That sign telling you how fast you’re driving may be spying on you
That sign telling you how fast you’re driving may be spying on you
By Justin Rohrlich October 1, 2018
The next time you drive past one of those road signs with a digital readout showing how fast you’re going, don’t simply assume it’s there to remind you not to speed. It may actually be capturing your license plate data.
According to recently released US federal contracting data, the Drug Enforcement Administration will be expanding the footprint of its nationwide surveillance network with the purchase of “multiple” trailer-mounted speed displays “to be retrofitted as mobile LPR [License Plate Reader] platforms.” The DEA is buying them from RU2 Systems Inc., a private Mesa, Arizona company. How much it’s spending on the signs has been redacted.
Two other, apparently related contracts, show that the DEA has hired a small machine shop in California, and another in Virginia, to conceal the readers within the signs. An RU2 representative said the company providing the LPR devices themselves is a Canadian firm called Genetec.
The DEA launched its National License Plate Reader Program in 2008; it was publicly revealed for the first time during a congressional hearing four years after that. The DEA’s most recent budget describes the program as “a federation of independent federal, state, local, and tribal law enforcement license plate readers linked into a cooperative system, designed to enhance the ability of law enforcement agencies to interdict drug traffickers, money launderers or other criminal activities on high drug and money trafficking corridors and other public roadways throughout the U.S.,” primarily along the southwest border region, and the country’s northeast and southeast corridors.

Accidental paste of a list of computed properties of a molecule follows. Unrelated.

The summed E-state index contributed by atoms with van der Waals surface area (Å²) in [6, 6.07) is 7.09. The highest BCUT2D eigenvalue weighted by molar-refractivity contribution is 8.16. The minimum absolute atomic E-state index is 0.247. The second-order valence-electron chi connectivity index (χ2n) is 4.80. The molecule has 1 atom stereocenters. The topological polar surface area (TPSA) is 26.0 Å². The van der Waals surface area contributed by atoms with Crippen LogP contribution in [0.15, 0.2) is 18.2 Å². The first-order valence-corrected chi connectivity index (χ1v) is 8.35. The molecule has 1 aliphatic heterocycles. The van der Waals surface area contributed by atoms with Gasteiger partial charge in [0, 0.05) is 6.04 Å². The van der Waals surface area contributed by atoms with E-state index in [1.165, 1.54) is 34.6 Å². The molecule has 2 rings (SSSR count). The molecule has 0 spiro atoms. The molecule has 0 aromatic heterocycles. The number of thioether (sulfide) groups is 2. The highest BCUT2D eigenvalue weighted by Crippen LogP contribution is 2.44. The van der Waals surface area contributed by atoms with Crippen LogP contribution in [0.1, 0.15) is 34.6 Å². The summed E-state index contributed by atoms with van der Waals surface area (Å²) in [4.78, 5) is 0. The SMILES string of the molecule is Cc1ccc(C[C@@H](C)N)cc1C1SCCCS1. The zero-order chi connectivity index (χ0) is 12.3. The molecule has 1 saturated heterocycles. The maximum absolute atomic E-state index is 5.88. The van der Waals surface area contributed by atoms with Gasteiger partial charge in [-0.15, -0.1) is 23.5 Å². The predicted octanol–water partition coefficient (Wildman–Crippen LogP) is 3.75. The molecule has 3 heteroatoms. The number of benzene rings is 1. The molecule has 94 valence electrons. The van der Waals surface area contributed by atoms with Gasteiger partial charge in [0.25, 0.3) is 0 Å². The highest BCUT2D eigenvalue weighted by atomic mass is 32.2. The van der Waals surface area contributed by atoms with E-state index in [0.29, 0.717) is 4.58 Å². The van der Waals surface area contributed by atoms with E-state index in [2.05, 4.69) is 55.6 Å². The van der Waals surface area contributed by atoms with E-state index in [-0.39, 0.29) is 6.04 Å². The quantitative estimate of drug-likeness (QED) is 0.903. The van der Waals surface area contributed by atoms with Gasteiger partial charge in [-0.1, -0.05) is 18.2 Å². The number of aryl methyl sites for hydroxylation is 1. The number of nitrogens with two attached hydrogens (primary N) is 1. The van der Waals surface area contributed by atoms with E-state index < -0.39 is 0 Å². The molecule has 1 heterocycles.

“There used to be an old police saying, ‘If you robbed a bank, please drive carefully,’” former NYPD Detective Sergeant and Bronx Cold Case Squad commander Joseph Giacalone told Quartz, explaining that if a getaway driver didn’t do anything to attract the attention of police and get pulled over, they usually had a half-decent chance of fleeing. “But that’s no longer in effect because you can drive slow, you can stop at every red light, but these license plate readers and surveillance cameras track your every movement.”
And therein lies the real issue: What is a game-changing crime-fighting tool to some, is a privacy overreach of near-existential proportion to others. License plate readers, which can capture somewhere in the neighborhood of 2,000 plates a minute, cast an astonishingly wide net that has made it far easier for cops to catch serious criminals. On the other hand, the indiscriminate nature of the real-time collection, along with the fact that it is then stored by authorities for later data mining is highly alarming to privacy advocates.